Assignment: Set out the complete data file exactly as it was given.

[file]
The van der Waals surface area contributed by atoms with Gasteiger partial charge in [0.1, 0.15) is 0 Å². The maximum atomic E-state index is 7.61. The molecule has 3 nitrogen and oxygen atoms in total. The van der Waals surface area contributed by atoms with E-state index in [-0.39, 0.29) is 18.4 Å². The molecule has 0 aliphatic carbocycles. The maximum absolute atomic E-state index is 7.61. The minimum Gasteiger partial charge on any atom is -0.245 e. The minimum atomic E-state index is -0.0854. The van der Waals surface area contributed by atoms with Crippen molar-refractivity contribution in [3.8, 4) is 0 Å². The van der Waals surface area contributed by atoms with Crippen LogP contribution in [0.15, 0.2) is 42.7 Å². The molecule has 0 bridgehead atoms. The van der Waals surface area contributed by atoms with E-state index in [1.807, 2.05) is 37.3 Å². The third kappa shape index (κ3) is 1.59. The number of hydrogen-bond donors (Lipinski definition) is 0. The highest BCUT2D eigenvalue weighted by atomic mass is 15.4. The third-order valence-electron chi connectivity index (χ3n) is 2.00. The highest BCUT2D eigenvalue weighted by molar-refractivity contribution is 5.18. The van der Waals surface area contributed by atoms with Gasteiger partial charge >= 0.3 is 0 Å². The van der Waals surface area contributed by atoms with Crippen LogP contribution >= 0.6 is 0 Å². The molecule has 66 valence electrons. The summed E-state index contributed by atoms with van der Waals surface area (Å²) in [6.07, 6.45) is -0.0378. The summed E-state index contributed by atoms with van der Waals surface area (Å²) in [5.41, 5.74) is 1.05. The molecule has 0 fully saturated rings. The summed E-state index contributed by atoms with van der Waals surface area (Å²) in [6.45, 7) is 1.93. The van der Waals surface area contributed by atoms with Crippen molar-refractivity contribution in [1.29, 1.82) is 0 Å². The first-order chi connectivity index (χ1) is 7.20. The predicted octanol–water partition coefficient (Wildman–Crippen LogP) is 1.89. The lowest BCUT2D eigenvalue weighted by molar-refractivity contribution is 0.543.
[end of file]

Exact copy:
The van der Waals surface area contributed by atoms with Gasteiger partial charge in [0.1, 0.15) is 0 Å². The maximum atomic E-state index is 7.61. The molecule has 3 nitrogen and oxygen atoms in total. The van der Waals surface area contributed by atoms with E-state index in [-0.39, 0.29) is 18.4 Å². The molecule has 0 aliphatic carbocycles. The maximum absolute atomic E-state index is 7.61. The minimum Gasteiger partial charge on any atom is -0.245 e. The minimum atomic E-state index is -0.0854. The van der Waals surface area contributed by atoms with Crippen molar-refractivity contribution in [3.8, 4) is 0 Å². The van der Waals surface area contributed by atoms with Crippen LogP contribution in [0.15, 0.2) is 42.7 Å². The molecule has 0 bridgehead atoms. The van der Waals surface area contributed by atoms with E-state index in [1.807, 2.05) is 37.3 Å². The third kappa shape index (κ3) is 1.59. The number of hydrogen-bond donors (Lipinski definition) is 0. The highest BCUT2D eigenvalue weighted by atomic mass is 15.4. The third-order valence-electron chi connectivity index (χ3n) is 2.00. The highest BCUT2D eigenvalue weighted by molar-refractivity contribution is 5.18. The van der Waals surface area contributed by atoms with Gasteiger partial charge >= 0.3 is 0 Å². The van der Waals surface area contributed by atoms with Crippen LogP contribution >= 0.6 is 0 Å². The molecule has 66 valence electrons. The summed E-state index contributed by atoms with van der Waals surface area (Å²) in [6.07, 6.45) is -0.0378. The summed E-state index contributed by atoms with van der Waals surface area (Å²) in [5.41, 5.74) is 1.05. The molecule has 0 fully saturated rings. The summed E-state index contributed by atoms with van der Waals surface area (Å²) in [6.45, 7) is 1.93. The van der Waals surface area contributed by atoms with Crippen molar-refractivity contribution in [1.29, 1.82) is 0 Å². The first-order chi connectivity index (χ1) is 7.20. The predicted octanol–water partition coefficient (Wildman–Crippen LogP) is 1.89. The lowest BCUT2D eigenvalue weighted by molar-refractivity contribution is 0.543.